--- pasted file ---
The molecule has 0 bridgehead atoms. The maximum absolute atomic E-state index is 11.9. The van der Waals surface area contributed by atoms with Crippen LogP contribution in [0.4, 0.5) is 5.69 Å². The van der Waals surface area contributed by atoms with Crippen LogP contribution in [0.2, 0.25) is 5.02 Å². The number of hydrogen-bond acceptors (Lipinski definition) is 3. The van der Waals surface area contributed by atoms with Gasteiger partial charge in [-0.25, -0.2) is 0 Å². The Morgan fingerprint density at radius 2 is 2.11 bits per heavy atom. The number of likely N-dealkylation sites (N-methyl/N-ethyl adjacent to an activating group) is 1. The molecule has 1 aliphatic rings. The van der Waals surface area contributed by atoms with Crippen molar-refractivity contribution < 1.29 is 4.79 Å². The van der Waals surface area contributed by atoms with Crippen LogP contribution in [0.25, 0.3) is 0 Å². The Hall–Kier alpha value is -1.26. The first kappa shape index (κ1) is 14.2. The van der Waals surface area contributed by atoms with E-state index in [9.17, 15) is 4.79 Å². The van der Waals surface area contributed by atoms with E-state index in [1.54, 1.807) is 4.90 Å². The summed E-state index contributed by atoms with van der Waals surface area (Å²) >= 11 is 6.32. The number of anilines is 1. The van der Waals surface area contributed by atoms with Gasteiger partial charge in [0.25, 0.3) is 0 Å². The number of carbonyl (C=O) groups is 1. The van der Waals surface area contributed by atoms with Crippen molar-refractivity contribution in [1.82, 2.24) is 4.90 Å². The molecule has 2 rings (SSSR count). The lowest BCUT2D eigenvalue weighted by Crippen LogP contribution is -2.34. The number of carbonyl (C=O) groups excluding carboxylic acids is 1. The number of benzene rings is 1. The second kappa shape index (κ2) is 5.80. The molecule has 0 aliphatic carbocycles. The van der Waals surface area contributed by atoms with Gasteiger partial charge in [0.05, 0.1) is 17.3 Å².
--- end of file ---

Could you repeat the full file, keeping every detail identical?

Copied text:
The molecule has 0 bridgehead atoms. The maximum absolute atomic E-state index is 11.9. The van der Waals surface area contributed by atoms with Crippen LogP contribution in [0.4, 0.5) is 5.69 Å². The van der Waals surface area contributed by atoms with Crippen LogP contribution in [0.2, 0.25) is 5.02 Å². The number of hydrogen-bond acceptors (Lipinski definition) is 3. The van der Waals surface area contributed by atoms with Gasteiger partial charge in [-0.25, -0.2) is 0 Å². The Morgan fingerprint density at radius 2 is 2.11 bits per heavy atom. The number of likely N-dealkylation sites (N-methyl/N-ethyl adjacent to an activating group) is 1. The molecule has 1 aliphatic rings. The van der Waals surface area contributed by atoms with Crippen molar-refractivity contribution < 1.29 is 4.79 Å². The van der Waals surface area contributed by atoms with Crippen LogP contribution in [0.25, 0.3) is 0 Å². The Hall–Kier alpha value is -1.26. The first kappa shape index (κ1) is 14.2. The van der Waals surface area contributed by atoms with E-state index in [9.17, 15) is 4.79 Å². The van der Waals surface area contributed by atoms with E-state index in [1.54, 1.807) is 4.90 Å². The summed E-state index contributed by atoms with van der Waals surface area (Å²) >= 11 is 6.32. The number of anilines is 1. The van der Waals surface area contributed by atoms with Gasteiger partial charge in [0.25, 0.3) is 0 Å². The number of carbonyl (C=O) groups is 1. The van der Waals surface area contributed by atoms with Crippen molar-refractivity contribution in [1.82, 2.24) is 4.90 Å². The molecule has 2 rings (SSSR count). The lowest BCUT2D eigenvalue weighted by Crippen LogP contribution is -2.34. The number of carbonyl (C=O) groups excluding carboxylic acids is 1. The number of benzene rings is 1. The second kappa shape index (κ2) is 5.80. The molecule has 0 aliphatic carbocycles. The van der Waals surface area contributed by atoms with Gasteiger partial charge in [0.05, 0.1) is 17.3 Å².